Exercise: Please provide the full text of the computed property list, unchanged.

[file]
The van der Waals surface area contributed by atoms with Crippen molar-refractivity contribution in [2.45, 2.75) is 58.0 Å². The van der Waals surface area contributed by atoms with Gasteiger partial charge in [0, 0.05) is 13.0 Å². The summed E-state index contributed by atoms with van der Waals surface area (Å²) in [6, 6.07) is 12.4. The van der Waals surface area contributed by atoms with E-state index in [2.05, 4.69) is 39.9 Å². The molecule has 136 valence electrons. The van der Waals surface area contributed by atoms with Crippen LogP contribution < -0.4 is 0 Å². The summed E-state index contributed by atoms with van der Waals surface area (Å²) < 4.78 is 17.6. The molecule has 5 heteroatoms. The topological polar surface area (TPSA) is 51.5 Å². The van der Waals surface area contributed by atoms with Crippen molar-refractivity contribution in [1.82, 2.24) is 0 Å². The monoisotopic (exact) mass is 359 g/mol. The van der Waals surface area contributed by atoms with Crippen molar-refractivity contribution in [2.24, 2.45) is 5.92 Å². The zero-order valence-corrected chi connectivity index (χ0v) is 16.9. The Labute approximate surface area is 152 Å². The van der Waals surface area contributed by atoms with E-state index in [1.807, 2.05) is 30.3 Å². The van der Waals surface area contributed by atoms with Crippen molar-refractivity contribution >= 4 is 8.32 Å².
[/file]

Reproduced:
The van der Waals surface area contributed by atoms with Crippen molar-refractivity contribution in [2.45, 2.75) is 58.0 Å². The van der Waals surface area contributed by atoms with Gasteiger partial charge in [0, 0.05) is 13.0 Å². The summed E-state index contributed by atoms with van der Waals surface area (Å²) in [6, 6.07) is 12.4. The van der Waals surface area contributed by atoms with E-state index in [2.05, 4.69) is 39.9 Å². The molecule has 136 valence electrons. The van der Waals surface area contributed by atoms with Crippen LogP contribution < -0.4 is 0 Å². The summed E-state index contributed by atoms with van der Waals surface area (Å²) < 4.78 is 17.6. The molecule has 5 heteroatoms. The topological polar surface area (TPSA) is 51.5 Å². The van der Waals surface area contributed by atoms with Crippen molar-refractivity contribution in [1.82, 2.24) is 0 Å². The monoisotopic (exact) mass is 359 g/mol. The van der Waals surface area contributed by atoms with Crippen molar-refractivity contribution in [2.24, 2.45) is 5.92 Å². The zero-order valence-corrected chi connectivity index (χ0v) is 16.9. The Labute approximate surface area is 152 Å². The van der Waals surface area contributed by atoms with E-state index in [1.807, 2.05) is 30.3 Å². The van der Waals surface area contributed by atoms with Crippen molar-refractivity contribution >= 4 is 8.32 Å².